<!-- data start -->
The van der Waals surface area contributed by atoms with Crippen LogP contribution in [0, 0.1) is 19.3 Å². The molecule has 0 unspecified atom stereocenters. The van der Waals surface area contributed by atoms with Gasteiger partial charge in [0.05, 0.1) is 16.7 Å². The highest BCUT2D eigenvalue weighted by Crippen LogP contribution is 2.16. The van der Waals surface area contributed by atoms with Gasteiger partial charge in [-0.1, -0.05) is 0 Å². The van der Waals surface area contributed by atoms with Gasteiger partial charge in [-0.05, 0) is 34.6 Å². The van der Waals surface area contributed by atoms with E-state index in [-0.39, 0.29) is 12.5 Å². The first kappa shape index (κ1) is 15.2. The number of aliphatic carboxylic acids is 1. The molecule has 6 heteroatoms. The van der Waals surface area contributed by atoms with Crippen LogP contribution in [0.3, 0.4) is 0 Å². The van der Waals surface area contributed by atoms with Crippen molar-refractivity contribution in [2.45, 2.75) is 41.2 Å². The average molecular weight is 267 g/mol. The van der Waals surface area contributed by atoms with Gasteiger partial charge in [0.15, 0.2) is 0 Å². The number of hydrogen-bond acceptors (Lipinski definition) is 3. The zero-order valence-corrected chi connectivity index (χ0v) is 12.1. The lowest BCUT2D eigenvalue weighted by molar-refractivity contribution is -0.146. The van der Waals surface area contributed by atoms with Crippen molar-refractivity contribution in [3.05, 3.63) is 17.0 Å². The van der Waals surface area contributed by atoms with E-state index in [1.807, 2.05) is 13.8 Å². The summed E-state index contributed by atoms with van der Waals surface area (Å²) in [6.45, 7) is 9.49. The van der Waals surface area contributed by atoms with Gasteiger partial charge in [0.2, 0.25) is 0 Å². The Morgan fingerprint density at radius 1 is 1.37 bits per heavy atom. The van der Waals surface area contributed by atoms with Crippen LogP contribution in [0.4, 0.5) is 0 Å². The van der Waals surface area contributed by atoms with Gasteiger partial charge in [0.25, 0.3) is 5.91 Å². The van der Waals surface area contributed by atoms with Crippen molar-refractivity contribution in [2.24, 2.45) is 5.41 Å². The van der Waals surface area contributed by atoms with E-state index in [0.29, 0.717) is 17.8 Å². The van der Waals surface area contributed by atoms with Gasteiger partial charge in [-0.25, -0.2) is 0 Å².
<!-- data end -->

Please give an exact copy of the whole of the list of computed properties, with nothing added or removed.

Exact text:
The van der Waals surface area contributed by atoms with Crippen LogP contribution in [0, 0.1) is 19.3 Å². The molecule has 0 unspecified atom stereocenters. The van der Waals surface area contributed by atoms with Gasteiger partial charge in [0.05, 0.1) is 16.7 Å². The highest BCUT2D eigenvalue weighted by Crippen LogP contribution is 2.16. The van der Waals surface area contributed by atoms with Gasteiger partial charge in [-0.1, -0.05) is 0 Å². The van der Waals surface area contributed by atoms with Gasteiger partial charge in [-0.05, 0) is 34.6 Å². The van der Waals surface area contributed by atoms with E-state index in [-0.39, 0.29) is 12.5 Å². The first kappa shape index (κ1) is 15.2. The number of aliphatic carboxylic acids is 1. The molecule has 6 heteroatoms. The van der Waals surface area contributed by atoms with Crippen LogP contribution in [0.3, 0.4) is 0 Å². The van der Waals surface area contributed by atoms with Crippen molar-refractivity contribution in [2.45, 2.75) is 41.2 Å². The average molecular weight is 267 g/mol. The van der Waals surface area contributed by atoms with Gasteiger partial charge in [0.15, 0.2) is 0 Å². The number of hydrogen-bond acceptors (Lipinski definition) is 3. The zero-order valence-corrected chi connectivity index (χ0v) is 12.1. The lowest BCUT2D eigenvalue weighted by molar-refractivity contribution is -0.146. The van der Waals surface area contributed by atoms with Crippen molar-refractivity contribution in [3.05, 3.63) is 17.0 Å². The van der Waals surface area contributed by atoms with E-state index in [1.807, 2.05) is 13.8 Å². The summed E-state index contributed by atoms with van der Waals surface area (Å²) in [6.45, 7) is 9.49. The van der Waals surface area contributed by atoms with Gasteiger partial charge in [0.2, 0.25) is 0 Å². The Morgan fingerprint density at radius 1 is 1.37 bits per heavy atom. The van der Waals surface area contributed by atoms with Crippen LogP contribution in [0.4, 0.5) is 0 Å². The van der Waals surface area contributed by atoms with Gasteiger partial charge in [0.25, 0.3) is 5.91 Å². The van der Waals surface area contributed by atoms with Crippen molar-refractivity contribution in [2.24, 2.45) is 5.41 Å². The van der Waals surface area contributed by atoms with E-state index in [0.29, 0.717) is 17.8 Å². The van der Waals surface area contributed by atoms with Gasteiger partial charge in [-0.25, -0.2) is 0 Å².